Speaker Paul Ryan’s unanimous nomination yesterday for speaker of the House, a post he is all but certain to retain, is a bit of welcome news for families living in poverty. With the new Republican mandate, Ryan can finally put in place the anti-poverty agenda he has been developing since his 2012 vice presidential run.
Since the summer of 2014, I’ve written for the website OpportunityLives.com, which has published a documentary series called "Comeback" about Ryan’s work meeting with anti-poverty leaders across the country. I’ve come to know firsthand many of these anti-poverty warriors who understand Ryan’s approach and its power to lift our fellow Americans that will now be unleashed.
Liberals often say that conservatives don’t have a plan to fight poverty, and this couldn’t be further from the truth. And conservatives understand that the failed approaches that Hillary Clinton advocated for would exacerbate and expand poverty by continuing the culture of reliance on a sprawling, distant federal bureaucracy. Ryan wants to give as much local control as possible to anti-poverty warriors, to put the human element back into this endeavor, and empower private charity and faith-based institutions that can restore our depleted national social capital.
Faith, family, community and work are the forces that lift people out of poverty, not blank-check entitlements, occupational licensing and regulatory red tape that stifle the formation of small businesses, especially those owned by people of color.
I’m also excited to see that Peter Thiel is involved with the Trump transition. Thiel understands the toxic spiral of student loans created by the federal government that traps so many students in debt for useless degrees. This also creates a caste system that dooms too many non-college-educated people to poverty. There are many opportunities here for reforming this downward spiral by expanding skills-based training; these have been supported by Republican Sens. Marco Rubio and Tim Scott.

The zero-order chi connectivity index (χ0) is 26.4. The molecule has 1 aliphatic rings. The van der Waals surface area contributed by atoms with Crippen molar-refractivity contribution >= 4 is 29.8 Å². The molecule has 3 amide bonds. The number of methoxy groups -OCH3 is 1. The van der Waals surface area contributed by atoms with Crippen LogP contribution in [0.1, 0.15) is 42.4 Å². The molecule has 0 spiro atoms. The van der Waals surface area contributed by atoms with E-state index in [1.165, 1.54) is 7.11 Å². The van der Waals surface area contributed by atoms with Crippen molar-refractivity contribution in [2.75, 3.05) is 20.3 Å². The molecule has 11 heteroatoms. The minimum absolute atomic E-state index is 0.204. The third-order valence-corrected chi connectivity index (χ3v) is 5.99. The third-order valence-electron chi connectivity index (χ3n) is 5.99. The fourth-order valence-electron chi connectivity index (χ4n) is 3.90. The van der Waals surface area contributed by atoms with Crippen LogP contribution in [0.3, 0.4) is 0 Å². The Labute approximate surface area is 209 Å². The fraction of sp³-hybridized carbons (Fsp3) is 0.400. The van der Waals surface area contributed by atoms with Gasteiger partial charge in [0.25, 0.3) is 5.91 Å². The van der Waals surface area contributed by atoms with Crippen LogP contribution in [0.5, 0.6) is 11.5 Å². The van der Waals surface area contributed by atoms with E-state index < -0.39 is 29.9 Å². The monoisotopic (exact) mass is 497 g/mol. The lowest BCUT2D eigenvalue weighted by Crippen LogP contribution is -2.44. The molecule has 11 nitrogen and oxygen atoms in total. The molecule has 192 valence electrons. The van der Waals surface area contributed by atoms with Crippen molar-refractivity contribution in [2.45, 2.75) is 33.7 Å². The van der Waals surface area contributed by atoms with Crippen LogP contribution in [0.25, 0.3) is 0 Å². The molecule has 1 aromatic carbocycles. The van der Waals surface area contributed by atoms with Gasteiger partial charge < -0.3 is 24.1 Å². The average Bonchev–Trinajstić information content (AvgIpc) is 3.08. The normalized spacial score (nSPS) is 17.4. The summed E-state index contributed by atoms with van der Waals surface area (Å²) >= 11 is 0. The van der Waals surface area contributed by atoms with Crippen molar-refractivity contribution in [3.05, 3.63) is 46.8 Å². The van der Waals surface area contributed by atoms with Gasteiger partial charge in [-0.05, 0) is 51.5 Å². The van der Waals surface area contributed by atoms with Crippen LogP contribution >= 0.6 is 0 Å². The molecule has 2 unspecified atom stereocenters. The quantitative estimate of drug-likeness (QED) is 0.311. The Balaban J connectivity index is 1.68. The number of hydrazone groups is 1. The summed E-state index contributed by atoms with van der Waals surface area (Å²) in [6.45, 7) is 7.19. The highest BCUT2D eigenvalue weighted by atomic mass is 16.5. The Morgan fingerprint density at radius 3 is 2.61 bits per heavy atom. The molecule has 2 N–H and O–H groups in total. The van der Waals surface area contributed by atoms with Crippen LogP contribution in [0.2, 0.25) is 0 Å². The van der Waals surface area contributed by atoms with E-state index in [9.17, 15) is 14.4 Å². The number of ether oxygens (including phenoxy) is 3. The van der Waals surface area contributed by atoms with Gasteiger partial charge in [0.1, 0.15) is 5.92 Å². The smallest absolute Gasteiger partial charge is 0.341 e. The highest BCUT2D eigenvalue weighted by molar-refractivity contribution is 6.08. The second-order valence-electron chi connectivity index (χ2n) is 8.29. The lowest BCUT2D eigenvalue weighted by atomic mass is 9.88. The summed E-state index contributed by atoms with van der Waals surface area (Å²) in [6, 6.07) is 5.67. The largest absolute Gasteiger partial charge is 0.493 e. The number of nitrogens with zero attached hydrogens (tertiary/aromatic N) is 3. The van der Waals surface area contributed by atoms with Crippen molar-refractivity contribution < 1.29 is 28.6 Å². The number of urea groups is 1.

On a cultural level, conservatives also have long been beating the drum for stable family formation, the strongest variable in whether a child is able to rise above his or her class of birth.
“We care about restoring the American idea,” Ryan told me during an interview at the Conservative Political Action Conference this year. “The condition of your birth does not determine the outcome of your life. We are the only country founded on an idea. That’s the idea. That’s what it’s all about.”
This basic truth seems to be lost on liberals who are crying for ever more expansive government rather than the simple, powerful presence of a two-parent household. Honest scholars like Isabel Sawhill, formerly of the administration of former president Bill Clinton and now with Brookings Institution, are starting to recognize what conservatives have been saying since the collapse of the low-income family began with the 1960s' cultural shock.
The shock of an incoming President Donald Trump might just be the jolt we need to set the country back on the right track. We can only hope.